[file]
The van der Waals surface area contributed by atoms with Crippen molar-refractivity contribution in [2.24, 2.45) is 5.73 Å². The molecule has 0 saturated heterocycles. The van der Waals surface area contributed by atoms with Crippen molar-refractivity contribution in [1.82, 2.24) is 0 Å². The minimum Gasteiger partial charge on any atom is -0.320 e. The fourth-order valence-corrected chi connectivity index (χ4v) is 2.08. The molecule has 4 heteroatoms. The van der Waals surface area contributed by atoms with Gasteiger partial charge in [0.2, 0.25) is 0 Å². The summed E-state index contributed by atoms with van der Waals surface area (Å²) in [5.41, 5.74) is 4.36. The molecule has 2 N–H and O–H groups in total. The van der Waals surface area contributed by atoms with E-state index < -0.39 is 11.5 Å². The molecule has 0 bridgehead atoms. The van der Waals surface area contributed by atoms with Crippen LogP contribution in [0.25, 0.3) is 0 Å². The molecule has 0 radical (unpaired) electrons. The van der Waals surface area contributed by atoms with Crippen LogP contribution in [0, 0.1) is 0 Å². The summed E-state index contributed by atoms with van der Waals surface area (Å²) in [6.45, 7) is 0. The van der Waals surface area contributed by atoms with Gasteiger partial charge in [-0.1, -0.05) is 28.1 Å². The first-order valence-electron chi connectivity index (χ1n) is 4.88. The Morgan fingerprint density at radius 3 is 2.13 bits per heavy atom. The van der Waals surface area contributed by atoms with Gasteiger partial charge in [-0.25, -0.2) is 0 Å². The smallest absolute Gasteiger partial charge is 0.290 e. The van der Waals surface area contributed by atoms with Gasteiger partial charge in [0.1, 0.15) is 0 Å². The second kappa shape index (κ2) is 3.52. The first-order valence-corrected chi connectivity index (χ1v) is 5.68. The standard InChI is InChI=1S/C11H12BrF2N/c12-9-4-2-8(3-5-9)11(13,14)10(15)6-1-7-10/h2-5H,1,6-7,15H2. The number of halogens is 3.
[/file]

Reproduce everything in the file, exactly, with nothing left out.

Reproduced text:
The van der Waals surface area contributed by atoms with Crippen molar-refractivity contribution in [2.24, 2.45) is 5.73 Å². The molecule has 0 saturated heterocycles. The van der Waals surface area contributed by atoms with Crippen molar-refractivity contribution in [1.82, 2.24) is 0 Å². The minimum Gasteiger partial charge on any atom is -0.320 e. The fourth-order valence-corrected chi connectivity index (χ4v) is 2.08. The molecule has 4 heteroatoms. The van der Waals surface area contributed by atoms with Gasteiger partial charge in [0.2, 0.25) is 0 Å². The summed E-state index contributed by atoms with van der Waals surface area (Å²) in [5.41, 5.74) is 4.36. The molecule has 2 N–H and O–H groups in total. The van der Waals surface area contributed by atoms with E-state index < -0.39 is 11.5 Å². The molecule has 0 bridgehead atoms. The van der Waals surface area contributed by atoms with Crippen LogP contribution in [0.25, 0.3) is 0 Å². The molecule has 0 radical (unpaired) electrons. The van der Waals surface area contributed by atoms with Crippen LogP contribution in [0, 0.1) is 0 Å². The summed E-state index contributed by atoms with van der Waals surface area (Å²) in [6.45, 7) is 0. The van der Waals surface area contributed by atoms with Gasteiger partial charge in [-0.1, -0.05) is 28.1 Å². The first-order valence-electron chi connectivity index (χ1n) is 4.88. The Morgan fingerprint density at radius 3 is 2.13 bits per heavy atom. The van der Waals surface area contributed by atoms with Gasteiger partial charge in [-0.25, -0.2) is 0 Å². The smallest absolute Gasteiger partial charge is 0.290 e. The van der Waals surface area contributed by atoms with Gasteiger partial charge in [0.1, 0.15) is 0 Å². The second kappa shape index (κ2) is 3.52. The first-order valence-corrected chi connectivity index (χ1v) is 5.68. The standard InChI is InChI=1S/C11H12BrF2N/c12-9-4-2-8(3-5-9)11(13,14)10(15)6-1-7-10/h2-5H,1,6-7,15H2. The number of halogens is 3.